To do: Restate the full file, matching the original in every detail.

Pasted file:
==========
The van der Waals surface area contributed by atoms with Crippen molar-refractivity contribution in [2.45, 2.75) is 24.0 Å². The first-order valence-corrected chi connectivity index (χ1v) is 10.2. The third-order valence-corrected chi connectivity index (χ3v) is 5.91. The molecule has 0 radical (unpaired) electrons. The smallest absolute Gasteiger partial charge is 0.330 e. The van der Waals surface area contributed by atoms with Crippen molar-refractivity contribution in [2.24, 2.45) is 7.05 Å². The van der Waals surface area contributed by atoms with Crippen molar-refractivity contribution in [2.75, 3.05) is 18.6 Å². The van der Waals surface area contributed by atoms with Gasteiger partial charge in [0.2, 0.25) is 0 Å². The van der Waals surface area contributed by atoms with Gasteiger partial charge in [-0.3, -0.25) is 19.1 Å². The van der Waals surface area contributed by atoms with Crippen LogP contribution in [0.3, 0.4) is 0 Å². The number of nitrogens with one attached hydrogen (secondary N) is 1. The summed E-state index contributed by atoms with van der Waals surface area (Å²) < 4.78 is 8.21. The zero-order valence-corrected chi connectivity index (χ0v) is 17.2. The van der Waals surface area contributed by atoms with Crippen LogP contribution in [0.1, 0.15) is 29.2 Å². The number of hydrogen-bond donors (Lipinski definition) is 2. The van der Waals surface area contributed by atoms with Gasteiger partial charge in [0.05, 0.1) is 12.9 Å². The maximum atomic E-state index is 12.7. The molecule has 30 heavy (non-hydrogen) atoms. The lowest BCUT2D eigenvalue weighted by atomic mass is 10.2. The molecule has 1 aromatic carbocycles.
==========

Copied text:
The van der Waals surface area contributed by atoms with Crippen molar-refractivity contribution in [2.45, 2.75) is 24.0 Å². The first-order valence-corrected chi connectivity index (χ1v) is 10.2. The third-order valence-corrected chi connectivity index (χ3v) is 5.91. The molecule has 0 radical (unpaired) electrons. The smallest absolute Gasteiger partial charge is 0.330 e. The van der Waals surface area contributed by atoms with Crippen molar-refractivity contribution in [2.24, 2.45) is 7.05 Å². The van der Waals surface area contributed by atoms with Crippen molar-refractivity contribution in [2.75, 3.05) is 18.6 Å². The van der Waals surface area contributed by atoms with Gasteiger partial charge in [0.2, 0.25) is 0 Å². The van der Waals surface area contributed by atoms with Gasteiger partial charge in [-0.3, -0.25) is 19.1 Å². The van der Waals surface area contributed by atoms with Crippen LogP contribution in [0.3, 0.4) is 0 Å². The number of nitrogens with one attached hydrogen (secondary N) is 1. The summed E-state index contributed by atoms with van der Waals surface area (Å²) < 4.78 is 8.21. The zero-order valence-corrected chi connectivity index (χ0v) is 17.2. The van der Waals surface area contributed by atoms with Crippen LogP contribution in [0.1, 0.15) is 29.2 Å². The number of hydrogen-bond donors (Lipinski definition) is 2. The van der Waals surface area contributed by atoms with Gasteiger partial charge in [0.05, 0.1) is 12.9 Å². The maximum atomic E-state index is 12.7. The molecule has 30 heavy (non-hydrogen) atoms. The lowest BCUT2D eigenvalue weighted by atomic mass is 10.2. The molecule has 1 aromatic carbocycles.